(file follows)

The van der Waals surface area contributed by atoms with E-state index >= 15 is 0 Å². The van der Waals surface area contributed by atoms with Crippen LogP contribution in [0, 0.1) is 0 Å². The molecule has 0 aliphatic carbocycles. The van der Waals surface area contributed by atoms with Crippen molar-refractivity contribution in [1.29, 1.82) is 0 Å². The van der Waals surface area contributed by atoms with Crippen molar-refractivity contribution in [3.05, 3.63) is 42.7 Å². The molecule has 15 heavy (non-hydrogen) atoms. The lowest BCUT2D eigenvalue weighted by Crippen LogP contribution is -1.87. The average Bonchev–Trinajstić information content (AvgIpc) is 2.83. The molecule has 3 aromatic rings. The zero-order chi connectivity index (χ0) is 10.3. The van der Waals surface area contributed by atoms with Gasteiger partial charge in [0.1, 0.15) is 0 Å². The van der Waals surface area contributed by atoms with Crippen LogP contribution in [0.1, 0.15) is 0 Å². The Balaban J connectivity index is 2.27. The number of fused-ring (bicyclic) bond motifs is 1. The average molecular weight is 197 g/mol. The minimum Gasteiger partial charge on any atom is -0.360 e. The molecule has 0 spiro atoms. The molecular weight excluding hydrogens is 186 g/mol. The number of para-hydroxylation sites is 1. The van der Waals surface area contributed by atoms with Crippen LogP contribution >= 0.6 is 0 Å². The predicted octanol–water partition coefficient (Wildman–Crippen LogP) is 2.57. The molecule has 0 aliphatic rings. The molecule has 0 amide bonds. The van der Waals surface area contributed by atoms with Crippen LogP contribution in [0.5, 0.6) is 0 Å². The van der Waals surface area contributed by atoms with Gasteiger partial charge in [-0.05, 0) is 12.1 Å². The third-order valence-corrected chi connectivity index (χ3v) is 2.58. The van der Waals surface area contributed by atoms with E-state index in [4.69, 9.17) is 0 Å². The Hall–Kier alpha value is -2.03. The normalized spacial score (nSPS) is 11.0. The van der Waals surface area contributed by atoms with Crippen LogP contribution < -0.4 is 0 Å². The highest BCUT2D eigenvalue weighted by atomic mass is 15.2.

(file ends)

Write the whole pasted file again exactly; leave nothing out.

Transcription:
The van der Waals surface area contributed by atoms with E-state index >= 15 is 0 Å². The van der Waals surface area contributed by atoms with Crippen LogP contribution in [0, 0.1) is 0 Å². The molecule has 0 aliphatic carbocycles. The van der Waals surface area contributed by atoms with Crippen molar-refractivity contribution in [1.29, 1.82) is 0 Å². The van der Waals surface area contributed by atoms with Crippen molar-refractivity contribution in [3.05, 3.63) is 42.7 Å². The molecule has 15 heavy (non-hydrogen) atoms. The lowest BCUT2D eigenvalue weighted by Crippen LogP contribution is -1.87. The average Bonchev–Trinajstić information content (AvgIpc) is 2.83. The molecule has 3 aromatic rings. The zero-order chi connectivity index (χ0) is 10.3. The van der Waals surface area contributed by atoms with Gasteiger partial charge in [0.1, 0.15) is 0 Å². The van der Waals surface area contributed by atoms with Crippen LogP contribution in [0.1, 0.15) is 0 Å². The Balaban J connectivity index is 2.27. The number of fused-ring (bicyclic) bond motifs is 1. The average molecular weight is 197 g/mol. The minimum Gasteiger partial charge on any atom is -0.360 e. The molecule has 0 spiro atoms. The molecular weight excluding hydrogens is 186 g/mol. The number of para-hydroxylation sites is 1. The van der Waals surface area contributed by atoms with Crippen LogP contribution >= 0.6 is 0 Å². The predicted octanol–water partition coefficient (Wildman–Crippen LogP) is 2.57. The molecule has 0 aliphatic rings. The molecule has 0 amide bonds. The van der Waals surface area contributed by atoms with Crippen LogP contribution in [0.5, 0.6) is 0 Å². The van der Waals surface area contributed by atoms with Gasteiger partial charge in [-0.05, 0) is 12.1 Å². The third-order valence-corrected chi connectivity index (χ3v) is 2.58. The van der Waals surface area contributed by atoms with E-state index in [4.69, 9.17) is 0 Å². The Hall–Kier alpha value is -2.03. The normalized spacial score (nSPS) is 11.0. The van der Waals surface area contributed by atoms with Crippen LogP contribution < -0.4 is 0 Å². The highest BCUT2D eigenvalue weighted by atomic mass is 15.2.